One example is a photograph of J.M. Schoonmaker that the Library of Congress (LOC) added to Flickr Commons (www.flickr.com). The LOC included the phrase “unverified data provided by the Bain News Service on the negatives or caption cards” and noted it came from the George Grantham Bain Collection. The first comment pointed to an online biography of James Schoonmaker; the second pointed out that the photo did have a date (6/25/1913) and that date coincided with the publication of a book about Schoonmaker. The third comment said, “I started a Wikipedia entry.”

Not all the comments are as helpful as this one. Frequently, all they say is “nice photo” or words to that effect. Sometimes the photo sparks a question. This happened with the Jewish Women’s Archive’s photo titled “Sarah Brody in Germany, 1945,” which shows three women in front of an airplane (www.flickr.com). A posted comment asked, “Anyone know why there is holes in the windows? Air pressure issue maybe?” Ignoring the grammatical error in the question, another participant quickly answered, “The holes were for ventilation. C-47s usually flew below 10,000 feet, eliminating the need for cabin pressurization. The aircraft flew so slow that some pilots would actually open the cockpit window to get a breeze in on a hot summer day.”

The Commons allows other forms of community sharing besides comments. You can tag the photos, just as with other Flickr photos outside the Commons, and you can add notes. The notes pop up when you move your cursor over relevant parts of the photographs. One example is the photography of Gunner Thomas Harold Burton, 178 Brigade, Royal Field Artillery, from the Imperial War Museum’s collection on Flickr. Move your cursor over the box positioned on the insignia on his cap and you’ll see this question: “does anyone know what this means?” In the note just below that one is the answer: “Royal Artillery, British Army” and above it is a reference to the Wikipedia entry on Royal Artillery cap badges.

The idea of talking back regarding historic artifacts demonstrates the power of self-organized online communities. Jessica Johnston blogged about the George Eastman House’s experiences after one year on Flickr Commons. The statistics are impressive—almost 2 million views, 3,961 comments, 9.885 tags, 655 notes, and 26,008 favorites.

Talk Back to History (and History Talks Back)

What do talking back to your television set, commenting on a blog post or news article, and placing a note on a photograph at Flickr Commons have in common? Passion. When you feel passionately enough about something to add your voice, your opinions, your knowledge to an ongoing conversation, you’ve moved the discourse further along. You’ve added your expertise to the community.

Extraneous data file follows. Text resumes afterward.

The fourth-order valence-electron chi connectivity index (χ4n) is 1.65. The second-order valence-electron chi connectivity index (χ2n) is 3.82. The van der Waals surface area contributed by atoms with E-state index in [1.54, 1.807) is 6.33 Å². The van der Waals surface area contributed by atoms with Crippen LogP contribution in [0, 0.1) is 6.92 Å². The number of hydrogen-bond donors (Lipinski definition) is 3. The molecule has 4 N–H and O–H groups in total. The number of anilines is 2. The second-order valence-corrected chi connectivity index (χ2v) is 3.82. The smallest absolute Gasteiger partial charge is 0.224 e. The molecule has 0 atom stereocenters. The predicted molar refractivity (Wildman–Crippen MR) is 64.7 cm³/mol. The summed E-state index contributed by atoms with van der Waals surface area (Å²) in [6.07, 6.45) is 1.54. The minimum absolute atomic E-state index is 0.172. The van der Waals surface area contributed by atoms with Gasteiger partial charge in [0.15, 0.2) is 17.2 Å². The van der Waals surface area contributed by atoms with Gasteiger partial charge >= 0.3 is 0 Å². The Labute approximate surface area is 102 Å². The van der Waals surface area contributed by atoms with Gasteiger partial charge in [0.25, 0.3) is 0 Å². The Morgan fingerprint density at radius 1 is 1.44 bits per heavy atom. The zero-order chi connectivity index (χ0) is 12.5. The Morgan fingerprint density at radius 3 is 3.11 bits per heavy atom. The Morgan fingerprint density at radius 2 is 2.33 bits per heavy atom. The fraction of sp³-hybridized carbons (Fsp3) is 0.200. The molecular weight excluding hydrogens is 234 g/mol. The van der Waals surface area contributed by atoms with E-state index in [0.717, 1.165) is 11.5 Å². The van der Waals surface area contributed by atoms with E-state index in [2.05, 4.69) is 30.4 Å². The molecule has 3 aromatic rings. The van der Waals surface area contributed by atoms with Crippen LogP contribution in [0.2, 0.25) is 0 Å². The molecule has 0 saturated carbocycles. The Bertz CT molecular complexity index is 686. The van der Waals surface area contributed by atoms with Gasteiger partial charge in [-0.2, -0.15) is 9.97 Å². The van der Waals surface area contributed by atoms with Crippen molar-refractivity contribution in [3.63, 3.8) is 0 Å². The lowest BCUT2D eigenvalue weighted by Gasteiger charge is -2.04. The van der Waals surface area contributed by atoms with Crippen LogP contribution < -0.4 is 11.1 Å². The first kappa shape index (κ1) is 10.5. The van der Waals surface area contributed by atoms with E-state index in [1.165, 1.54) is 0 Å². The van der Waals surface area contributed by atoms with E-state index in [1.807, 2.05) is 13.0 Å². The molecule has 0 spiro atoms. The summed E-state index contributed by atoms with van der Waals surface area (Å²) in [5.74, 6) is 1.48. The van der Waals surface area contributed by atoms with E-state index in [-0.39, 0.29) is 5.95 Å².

The idea of talking back regarding historic artifacts demonstrates the power of self-organized online communities.

On the flip side, you should recognize that you could be wrong. So could the other people commenting. A news item asserts, for example, that company A bought company B in 1963. You’re convinced it was 1972. And say so—in public. Then you research the company history and realize the 1963 date is correct and that 1972 is when company A bought company C. Although I’d like to believe that the wisdom of crowds is worth considering, I’m not about to accept that every single correction of a fact is valid. I can get just as annoyed with incorrect ‘corrections’ as with incorrect ‘facts.’

Validating the individual opinions, comments, notes, and supplemental posts on social media sites is a necessity. When you talk back to your television, local newspaper, or computer screen, it’s between you and that device. When you join a community formed around social media, it’s much more public. Those who monitor the Flickr Commons site for their participating institutions have learned that checking the veracity of the comments is time consuming. However, it’s a worthwhile endeavor, since most of contributed expertise contributes to our greater understanding of our shared past.

About the Author

Marydee Ojala edits ONLINE: Exploring Technology & Resources for Information Professionals and writes its business research column. She speaks frequently at information industry meetings and conferences.